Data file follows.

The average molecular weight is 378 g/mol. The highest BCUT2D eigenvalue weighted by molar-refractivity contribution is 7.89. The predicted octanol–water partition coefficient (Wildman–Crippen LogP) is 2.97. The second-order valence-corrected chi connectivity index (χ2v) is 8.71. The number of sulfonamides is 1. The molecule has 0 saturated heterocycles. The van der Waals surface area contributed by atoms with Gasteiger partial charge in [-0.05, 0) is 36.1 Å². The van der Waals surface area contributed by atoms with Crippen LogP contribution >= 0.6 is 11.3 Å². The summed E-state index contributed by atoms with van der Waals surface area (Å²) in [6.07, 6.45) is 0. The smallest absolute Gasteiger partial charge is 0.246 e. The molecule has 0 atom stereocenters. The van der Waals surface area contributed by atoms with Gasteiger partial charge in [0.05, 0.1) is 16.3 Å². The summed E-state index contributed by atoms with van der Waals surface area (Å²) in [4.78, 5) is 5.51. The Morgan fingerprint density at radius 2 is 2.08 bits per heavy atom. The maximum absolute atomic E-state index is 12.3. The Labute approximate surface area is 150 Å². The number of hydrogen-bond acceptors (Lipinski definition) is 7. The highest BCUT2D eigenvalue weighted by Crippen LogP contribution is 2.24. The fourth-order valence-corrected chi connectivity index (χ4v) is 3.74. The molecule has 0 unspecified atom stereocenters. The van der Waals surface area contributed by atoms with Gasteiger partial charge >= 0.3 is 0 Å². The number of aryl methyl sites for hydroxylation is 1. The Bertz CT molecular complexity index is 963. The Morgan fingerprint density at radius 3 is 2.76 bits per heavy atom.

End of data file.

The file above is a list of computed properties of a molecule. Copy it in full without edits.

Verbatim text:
The average molecular weight is 378 g/mol. The highest BCUT2D eigenvalue weighted by molar-refractivity contribution is 7.89. The predicted octanol–water partition coefficient (Wildman–Crippen LogP) is 2.97. The second-order valence-corrected chi connectivity index (χ2v) is 8.71. The number of sulfonamides is 1. The molecule has 0 saturated heterocycles. The van der Waals surface area contributed by atoms with Gasteiger partial charge in [-0.05, 0) is 36.1 Å². The van der Waals surface area contributed by atoms with Crippen LogP contribution >= 0.6 is 11.3 Å². The summed E-state index contributed by atoms with van der Waals surface area (Å²) in [6.07, 6.45) is 0. The smallest absolute Gasteiger partial charge is 0.246 e. The molecule has 0 atom stereocenters. The van der Waals surface area contributed by atoms with Gasteiger partial charge in [0.05, 0.1) is 16.3 Å². The summed E-state index contributed by atoms with van der Waals surface area (Å²) in [4.78, 5) is 5.51. The Morgan fingerprint density at radius 2 is 2.08 bits per heavy atom. The maximum absolute atomic E-state index is 12.3. The Labute approximate surface area is 150 Å². The number of hydrogen-bond acceptors (Lipinski definition) is 7. The highest BCUT2D eigenvalue weighted by Crippen LogP contribution is 2.24. The fourth-order valence-corrected chi connectivity index (χ4v) is 3.74. The molecule has 0 unspecified atom stereocenters. The van der Waals surface area contributed by atoms with Gasteiger partial charge >= 0.3 is 0 Å². The number of aryl methyl sites for hydroxylation is 1. The Bertz CT molecular complexity index is 963. The Morgan fingerprint density at radius 3 is 2.76 bits per heavy atom.